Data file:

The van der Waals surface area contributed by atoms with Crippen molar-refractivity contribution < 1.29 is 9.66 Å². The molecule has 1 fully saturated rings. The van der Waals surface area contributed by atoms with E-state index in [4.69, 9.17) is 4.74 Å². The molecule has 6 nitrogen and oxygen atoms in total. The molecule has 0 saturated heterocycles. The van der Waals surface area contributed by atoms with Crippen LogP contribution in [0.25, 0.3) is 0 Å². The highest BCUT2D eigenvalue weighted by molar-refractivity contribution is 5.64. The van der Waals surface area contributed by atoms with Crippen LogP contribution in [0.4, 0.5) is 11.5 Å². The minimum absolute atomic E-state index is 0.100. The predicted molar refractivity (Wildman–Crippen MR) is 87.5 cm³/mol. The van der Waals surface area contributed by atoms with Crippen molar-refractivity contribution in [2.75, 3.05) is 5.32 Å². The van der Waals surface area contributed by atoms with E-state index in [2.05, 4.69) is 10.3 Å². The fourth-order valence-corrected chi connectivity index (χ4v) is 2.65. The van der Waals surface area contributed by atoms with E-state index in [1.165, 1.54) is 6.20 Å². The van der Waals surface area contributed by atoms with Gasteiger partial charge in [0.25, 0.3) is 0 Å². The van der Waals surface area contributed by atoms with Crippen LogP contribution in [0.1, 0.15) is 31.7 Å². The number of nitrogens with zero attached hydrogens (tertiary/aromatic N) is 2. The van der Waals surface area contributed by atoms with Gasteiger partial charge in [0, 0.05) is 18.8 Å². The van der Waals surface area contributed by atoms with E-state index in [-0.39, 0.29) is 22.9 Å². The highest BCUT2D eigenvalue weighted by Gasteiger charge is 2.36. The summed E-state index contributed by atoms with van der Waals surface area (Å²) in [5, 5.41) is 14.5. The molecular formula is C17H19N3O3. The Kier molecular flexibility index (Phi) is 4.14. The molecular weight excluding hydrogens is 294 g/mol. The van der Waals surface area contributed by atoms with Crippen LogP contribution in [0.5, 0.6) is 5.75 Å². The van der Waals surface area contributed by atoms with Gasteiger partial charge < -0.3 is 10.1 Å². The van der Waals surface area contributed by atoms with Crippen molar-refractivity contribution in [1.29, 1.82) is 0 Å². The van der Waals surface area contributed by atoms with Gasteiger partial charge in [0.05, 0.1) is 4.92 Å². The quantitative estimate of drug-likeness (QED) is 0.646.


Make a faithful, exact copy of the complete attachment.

The van der Waals surface area contributed by atoms with Crippen molar-refractivity contribution < 1.29 is 9.66 Å². The molecule has 1 fully saturated rings. The van der Waals surface area contributed by atoms with E-state index in [4.69, 9.17) is 4.74 Å². The molecule has 6 nitrogen and oxygen atoms in total. The molecule has 0 saturated heterocycles. The van der Waals surface area contributed by atoms with Crippen LogP contribution in [0.25, 0.3) is 0 Å². The highest BCUT2D eigenvalue weighted by molar-refractivity contribution is 5.64. The van der Waals surface area contributed by atoms with Crippen LogP contribution in [0.4, 0.5) is 11.5 Å². The minimum absolute atomic E-state index is 0.100. The predicted molar refractivity (Wildman–Crippen MR) is 87.5 cm³/mol. The van der Waals surface area contributed by atoms with Crippen molar-refractivity contribution in [2.75, 3.05) is 5.32 Å². The van der Waals surface area contributed by atoms with E-state index in [2.05, 4.69) is 10.3 Å². The fourth-order valence-corrected chi connectivity index (χ4v) is 2.65. The van der Waals surface area contributed by atoms with E-state index in [1.165, 1.54) is 6.20 Å². The van der Waals surface area contributed by atoms with Gasteiger partial charge in [0.25, 0.3) is 0 Å². The van der Waals surface area contributed by atoms with Crippen LogP contribution in [0.1, 0.15) is 31.7 Å². The number of nitrogens with zero attached hydrogens (tertiary/aromatic N) is 2. The van der Waals surface area contributed by atoms with Gasteiger partial charge in [0, 0.05) is 18.8 Å². The van der Waals surface area contributed by atoms with E-state index in [-0.39, 0.29) is 22.9 Å². The highest BCUT2D eigenvalue weighted by Gasteiger charge is 2.36. The summed E-state index contributed by atoms with van der Waals surface area (Å²) in [5, 5.41) is 14.5. The molecular formula is C17H19N3O3. The Kier molecular flexibility index (Phi) is 4.14. The molecular weight excluding hydrogens is 294 g/mol. The van der Waals surface area contributed by atoms with Crippen LogP contribution in [0.5, 0.6) is 5.75 Å². The van der Waals surface area contributed by atoms with Gasteiger partial charge < -0.3 is 10.1 Å². The van der Waals surface area contributed by atoms with Crippen molar-refractivity contribution in [1.29, 1.82) is 0 Å². The van der Waals surface area contributed by atoms with Gasteiger partial charge in [0.05, 0.1) is 4.92 Å². The quantitative estimate of drug-likeness (QED) is 0.646.